Abstract 17088: Bleeding Complications After Implantation of Pacemakers and Defibrillators in an Era of Triple Therapy and Novel Antithrombotic Drugs
Introduction: Bleeding complications (eg. pocket hematoma) are still common complications after implantation of active cardiovascular implantable devices (CIEDs). We investigated the influence of the type of CIED, the implantation strategy, and the underlying antiplatelet- and anticoagulation-therapy on bleeding complication.
Methods: Between 2006 and 2012, a total of 3,082 CIEDs (Pacemakers: n=1,689; ICD/CRT/CCM: n= 1393) were implanted at our institution. There was no perioperative anticoagulation in 17.7%, ASA or thienopyridine monotherapy in 33.5%, anticoagulation with phenprocoumon, heparins or novel oral anticoagulants (NOAKs) monotherapy in 16.3%, and a dual- or triple-combination of different antithrombotic drugs in 32.5% of the patients. HAS-BLED-score was >3 in 17.5% of the patients. Bleeding complications were defined as pocket hematoma, pericardial effusion, hematothorax, drop of hemoglobin >2mg/dl, and transfusion of >2 erythrocyte concentrates.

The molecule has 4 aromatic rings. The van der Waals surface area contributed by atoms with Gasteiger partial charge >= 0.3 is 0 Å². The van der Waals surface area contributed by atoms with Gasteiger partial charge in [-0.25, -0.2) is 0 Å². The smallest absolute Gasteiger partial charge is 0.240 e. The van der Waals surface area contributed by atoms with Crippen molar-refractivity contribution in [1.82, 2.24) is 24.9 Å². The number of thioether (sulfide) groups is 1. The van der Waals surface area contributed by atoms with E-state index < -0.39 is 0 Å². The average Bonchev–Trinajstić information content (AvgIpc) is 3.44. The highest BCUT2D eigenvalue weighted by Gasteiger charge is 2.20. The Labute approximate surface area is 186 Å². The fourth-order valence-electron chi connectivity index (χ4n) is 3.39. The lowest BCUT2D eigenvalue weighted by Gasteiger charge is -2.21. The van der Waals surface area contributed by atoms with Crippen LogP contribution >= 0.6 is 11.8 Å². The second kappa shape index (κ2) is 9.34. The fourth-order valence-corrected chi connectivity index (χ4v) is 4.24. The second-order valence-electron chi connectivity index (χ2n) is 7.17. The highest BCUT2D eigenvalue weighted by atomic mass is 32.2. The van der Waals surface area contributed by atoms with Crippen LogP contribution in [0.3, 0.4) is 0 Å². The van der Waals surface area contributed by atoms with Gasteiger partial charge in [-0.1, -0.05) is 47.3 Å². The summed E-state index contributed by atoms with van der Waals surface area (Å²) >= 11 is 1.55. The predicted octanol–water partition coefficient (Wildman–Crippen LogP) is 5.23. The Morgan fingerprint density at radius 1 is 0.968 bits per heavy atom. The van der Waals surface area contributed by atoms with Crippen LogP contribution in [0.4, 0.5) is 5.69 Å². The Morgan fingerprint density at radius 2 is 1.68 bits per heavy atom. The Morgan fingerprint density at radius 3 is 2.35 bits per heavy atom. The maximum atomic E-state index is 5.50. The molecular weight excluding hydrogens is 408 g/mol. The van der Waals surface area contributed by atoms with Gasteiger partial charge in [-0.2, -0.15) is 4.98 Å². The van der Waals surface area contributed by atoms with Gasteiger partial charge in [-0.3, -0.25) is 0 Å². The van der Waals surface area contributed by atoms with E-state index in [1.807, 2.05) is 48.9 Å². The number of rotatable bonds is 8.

Results: No patient died due to bleeding complications. The overall incidence of bleeding complications was 7,2%. Reoperation for pocket hematoma or hematothorax was required in 1.26%. Patients with HAS-BLED-Score >3, patients on dual- or triple combination of antithrombotic drugs, patients on low molecular weight heparins (LMWHs), and patients on dabigatran, ticagrelor or prasugrel exhibited a higher incidence for bleeding complications.
Conclusions: Even in an era of novel antithrombotic drugs and dual-/triple-anticoagulation, the rate of bleeding complications is comparable to published data of the last decade. The use of bridging therapy with LMWHs and especially its combination with ASA/thienopyridine treatment are highly predictive for bleeding complications during or after CIEDs-surgery.
- © 2013 by American Heart Association, Inc.